Hunting just wasn’t for him and it never would be. He was after all the guy whose progress was often slow on summer sidewalks after a rain, busied as he would be repatriating cement-stranded worms back to the soil beds and lawns they came from.  

Later, as he lay in bed, his last thoughts were of the goose out there alone on the ice.

‘Fucking goose,’ he muttered to himself.  ‘Goddam fucking goose.’

He spent his watch the next morning watching canola fill the cargo holds.  As it accumulated inside the ship the small black and yellow grains of the growing pile looked to have the texture and patterning of a marble rye.  Periodically he would walk aft to check on the bird.  It had not, as he hoped, miraculously healed overnight and flown away.  It was sitting about a hundred feet away from the ship.  It gave the appearance of patiently waiting.  It would look around every once in a while, as a lonely pensioner might look for a bus.  

The end was not long in coming.  And it came from above.

In the early afternoon, a juvenile bald eagle swooped out of the sky and struck the goose with its full weight. The two slid a length across the ice with the sheer force of impact.  When they came to a stop the young raptor stood atop the flailing bird proudly as its parents descended.  The mother, the larger, stepped on top the wounded animal and tore into the soft flesh of the birds feathered rump as its legs flailed futilely and its neck writhed.  She tossed her head back to swallow the morsels ripped from the still-living goose and she cast her cold gaze around the clear tract of ice around her like a malign despot. When she had had her fill she stepped away, and her mate took over.  Finally the juvenile was allowed to enjoy the fruit of his catch.  The ice was strewn with feathers and blood.  The goose continued to twitch, even as the young eagle took its turn.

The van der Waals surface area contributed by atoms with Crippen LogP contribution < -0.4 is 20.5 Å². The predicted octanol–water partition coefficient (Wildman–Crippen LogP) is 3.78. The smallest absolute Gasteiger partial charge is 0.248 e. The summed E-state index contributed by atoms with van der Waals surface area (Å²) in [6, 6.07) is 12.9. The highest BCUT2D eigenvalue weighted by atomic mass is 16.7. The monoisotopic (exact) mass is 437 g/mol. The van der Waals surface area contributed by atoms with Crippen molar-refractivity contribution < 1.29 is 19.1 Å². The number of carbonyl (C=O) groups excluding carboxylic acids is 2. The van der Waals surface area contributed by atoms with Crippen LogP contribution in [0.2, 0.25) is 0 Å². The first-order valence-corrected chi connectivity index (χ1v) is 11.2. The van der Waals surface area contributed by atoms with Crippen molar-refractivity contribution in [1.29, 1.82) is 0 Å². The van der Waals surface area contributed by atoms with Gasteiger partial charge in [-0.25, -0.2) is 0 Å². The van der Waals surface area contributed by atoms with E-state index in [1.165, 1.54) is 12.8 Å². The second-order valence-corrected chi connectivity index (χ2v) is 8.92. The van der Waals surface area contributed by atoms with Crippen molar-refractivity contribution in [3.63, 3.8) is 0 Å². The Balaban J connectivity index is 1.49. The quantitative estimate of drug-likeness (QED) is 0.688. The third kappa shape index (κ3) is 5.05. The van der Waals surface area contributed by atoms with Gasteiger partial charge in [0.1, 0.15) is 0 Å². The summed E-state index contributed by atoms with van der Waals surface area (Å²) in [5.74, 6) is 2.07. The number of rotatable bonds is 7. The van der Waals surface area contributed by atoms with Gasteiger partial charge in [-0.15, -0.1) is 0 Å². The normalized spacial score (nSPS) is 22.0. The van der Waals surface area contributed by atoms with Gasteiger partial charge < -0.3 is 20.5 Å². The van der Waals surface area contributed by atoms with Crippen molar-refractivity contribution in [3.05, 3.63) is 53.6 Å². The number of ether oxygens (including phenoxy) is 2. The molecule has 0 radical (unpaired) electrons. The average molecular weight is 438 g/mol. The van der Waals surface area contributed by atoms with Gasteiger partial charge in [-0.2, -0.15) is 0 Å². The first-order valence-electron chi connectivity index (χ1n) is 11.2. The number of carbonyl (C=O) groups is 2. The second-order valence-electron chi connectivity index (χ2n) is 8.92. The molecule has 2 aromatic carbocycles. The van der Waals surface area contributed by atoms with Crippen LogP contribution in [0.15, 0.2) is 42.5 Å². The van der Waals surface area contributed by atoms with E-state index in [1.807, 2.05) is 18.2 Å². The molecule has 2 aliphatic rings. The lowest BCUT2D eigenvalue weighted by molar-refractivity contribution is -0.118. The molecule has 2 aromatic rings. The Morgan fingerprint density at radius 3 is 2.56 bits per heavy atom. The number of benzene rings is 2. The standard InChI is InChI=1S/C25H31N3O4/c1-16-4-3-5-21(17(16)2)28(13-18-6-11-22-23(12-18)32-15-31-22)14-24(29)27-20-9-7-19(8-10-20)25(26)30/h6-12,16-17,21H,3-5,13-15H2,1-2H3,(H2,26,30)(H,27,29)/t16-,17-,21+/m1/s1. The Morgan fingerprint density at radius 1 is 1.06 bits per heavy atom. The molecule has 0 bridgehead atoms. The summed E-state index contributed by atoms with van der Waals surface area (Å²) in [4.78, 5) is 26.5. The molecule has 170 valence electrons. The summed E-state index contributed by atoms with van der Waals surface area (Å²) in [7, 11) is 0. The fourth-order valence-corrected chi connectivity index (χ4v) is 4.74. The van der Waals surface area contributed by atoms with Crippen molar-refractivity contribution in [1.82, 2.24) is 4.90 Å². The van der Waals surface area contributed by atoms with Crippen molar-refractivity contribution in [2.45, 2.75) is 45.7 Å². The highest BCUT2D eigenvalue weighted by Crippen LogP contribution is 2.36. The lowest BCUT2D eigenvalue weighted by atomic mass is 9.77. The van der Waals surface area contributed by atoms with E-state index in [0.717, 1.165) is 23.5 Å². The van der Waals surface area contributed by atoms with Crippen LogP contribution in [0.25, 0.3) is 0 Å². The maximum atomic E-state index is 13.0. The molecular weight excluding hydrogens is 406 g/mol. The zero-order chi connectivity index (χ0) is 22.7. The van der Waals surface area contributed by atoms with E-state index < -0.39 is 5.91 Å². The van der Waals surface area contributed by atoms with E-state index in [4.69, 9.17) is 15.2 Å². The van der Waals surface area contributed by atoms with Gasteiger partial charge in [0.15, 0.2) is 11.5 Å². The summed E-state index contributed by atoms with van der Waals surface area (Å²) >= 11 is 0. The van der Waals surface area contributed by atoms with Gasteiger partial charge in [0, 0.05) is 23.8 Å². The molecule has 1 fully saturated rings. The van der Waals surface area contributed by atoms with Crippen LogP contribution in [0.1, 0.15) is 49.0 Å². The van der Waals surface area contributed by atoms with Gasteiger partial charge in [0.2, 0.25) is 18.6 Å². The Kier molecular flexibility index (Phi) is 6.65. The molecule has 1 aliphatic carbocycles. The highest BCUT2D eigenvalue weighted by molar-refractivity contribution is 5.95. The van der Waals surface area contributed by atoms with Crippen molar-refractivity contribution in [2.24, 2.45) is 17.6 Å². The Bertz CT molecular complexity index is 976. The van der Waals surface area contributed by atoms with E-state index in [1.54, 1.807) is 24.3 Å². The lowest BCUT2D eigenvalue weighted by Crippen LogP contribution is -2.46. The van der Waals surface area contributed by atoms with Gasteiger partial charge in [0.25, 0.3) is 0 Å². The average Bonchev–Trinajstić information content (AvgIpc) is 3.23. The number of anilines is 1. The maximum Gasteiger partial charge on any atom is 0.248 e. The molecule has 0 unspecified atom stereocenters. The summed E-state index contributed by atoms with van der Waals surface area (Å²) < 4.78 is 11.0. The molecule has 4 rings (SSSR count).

Up on the ship’s bridge an audience had gathered.  

‘In 40 years I’ve never seen anything like that,’ the captain said.  ‘Likely never will again.’

That night, the cargo was all loaded and the hatches closed and dogged and they made ready to leave the dock.  After the wires had been cast off the redeemer of worms stood on the stern, and he stared out at the moon and the Pangea of unbroken ice that covered the entire slip where they had been moored and extended far out beyond the break wall and into the open lake.  The natural world is not for the faint-hearted he thought and as he did so a coyote darted from between the high stacked palettes of wood at the lumber mill opposite and it ran along the water’s edge until it was out of sight.  Perhaps he should memorialize it in a poem, he thought, he could call it  ‘Anthem for Doomed Goose’. 

The captain reversed the ship and then drove it forward. He repeated this until the ice weakened and soon, long, jagged rends appeared on the unblemished surface like lightning across a night sky.  Below his feet he could feel the tectonic crunch of the shifting ice and all around him the indefatigable roar of the main engine and its powerful reverberations ran electric through his body.  The sound was all-encompassing and he did not want to move for it was constant and it was inside him, like the combined and steady heartbeat of every living thing.